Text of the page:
A population study scientifically estimates what percentage of the population has a certain disease, in this case ME/CFS in kids. This is big news because when the CDC conducted two previous population studies on ME/CFS (the second one estimating about 2 million adults in the U.S. have the disease), they left out kids entirely; both of their studies focused only on those 18 and older. Those of us with kids with ME/CFS have long seen the desperate need for a population study of kids, to help educate the medical profession (and the public) that this devastating disease does affect children and teens.
A few highlights from the findings of the study:
- Researchers, led by longtime ME/CFS researcher and advocate Leonard Jason, screened 10,000 children and teens (ages 5-17) in the Chicago area (population studies like this start with phone surveys that lead to more intensive medical work-ups for those who meet certain criteria).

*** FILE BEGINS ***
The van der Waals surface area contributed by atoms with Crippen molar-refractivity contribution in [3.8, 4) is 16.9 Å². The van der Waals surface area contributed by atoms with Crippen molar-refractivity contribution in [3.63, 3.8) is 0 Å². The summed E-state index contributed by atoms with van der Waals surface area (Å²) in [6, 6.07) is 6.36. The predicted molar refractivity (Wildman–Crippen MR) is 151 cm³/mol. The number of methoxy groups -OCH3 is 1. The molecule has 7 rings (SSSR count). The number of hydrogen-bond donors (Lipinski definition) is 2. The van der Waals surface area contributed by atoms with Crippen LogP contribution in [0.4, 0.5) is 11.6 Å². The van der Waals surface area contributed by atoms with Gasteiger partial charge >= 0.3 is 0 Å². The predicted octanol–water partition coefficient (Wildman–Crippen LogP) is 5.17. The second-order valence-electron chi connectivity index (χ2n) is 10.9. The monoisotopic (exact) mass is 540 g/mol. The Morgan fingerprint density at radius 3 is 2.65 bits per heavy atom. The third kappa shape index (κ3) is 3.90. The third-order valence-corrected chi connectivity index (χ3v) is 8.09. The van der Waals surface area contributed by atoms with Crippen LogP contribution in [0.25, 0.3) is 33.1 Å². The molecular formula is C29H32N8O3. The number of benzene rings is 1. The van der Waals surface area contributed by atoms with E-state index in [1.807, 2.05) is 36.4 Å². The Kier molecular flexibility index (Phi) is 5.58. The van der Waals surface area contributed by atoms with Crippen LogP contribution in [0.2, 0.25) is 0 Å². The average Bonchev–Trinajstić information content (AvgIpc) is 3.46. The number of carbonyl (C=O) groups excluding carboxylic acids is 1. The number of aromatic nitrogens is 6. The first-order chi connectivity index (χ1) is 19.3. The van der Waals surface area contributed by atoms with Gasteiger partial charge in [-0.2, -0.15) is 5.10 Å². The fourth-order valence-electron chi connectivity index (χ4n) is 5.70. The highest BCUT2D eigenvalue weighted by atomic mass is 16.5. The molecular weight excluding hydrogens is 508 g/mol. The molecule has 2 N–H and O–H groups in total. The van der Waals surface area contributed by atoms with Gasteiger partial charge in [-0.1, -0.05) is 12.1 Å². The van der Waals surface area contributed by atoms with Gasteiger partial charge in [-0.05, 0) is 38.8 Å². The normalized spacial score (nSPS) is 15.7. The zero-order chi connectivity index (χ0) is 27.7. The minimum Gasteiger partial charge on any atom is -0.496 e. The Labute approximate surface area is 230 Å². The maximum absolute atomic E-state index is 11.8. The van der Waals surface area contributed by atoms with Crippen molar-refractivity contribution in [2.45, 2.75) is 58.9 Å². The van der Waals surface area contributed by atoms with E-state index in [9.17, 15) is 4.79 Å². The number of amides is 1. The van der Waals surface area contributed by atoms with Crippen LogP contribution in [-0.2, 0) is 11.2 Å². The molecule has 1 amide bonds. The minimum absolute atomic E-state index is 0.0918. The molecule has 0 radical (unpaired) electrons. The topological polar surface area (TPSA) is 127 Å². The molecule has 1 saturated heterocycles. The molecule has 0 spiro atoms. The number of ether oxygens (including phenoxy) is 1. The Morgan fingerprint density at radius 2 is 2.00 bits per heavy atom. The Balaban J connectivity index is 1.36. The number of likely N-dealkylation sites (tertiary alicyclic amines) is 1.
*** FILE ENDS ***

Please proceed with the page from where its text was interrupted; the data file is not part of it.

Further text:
- 0.75% of the children in the study had ME/CFS-- that's more than a half million children in the U.S.
- Startlingly (though not surprising to patients!), 95% of the children identified as having ME/CFS had not been diagnosed. Only 5% had been accurately diagnosed.
- African-American and Latinx kids were slightly more likely to have ME/CFS and even less likely than Caucasian children to have been diagnosed.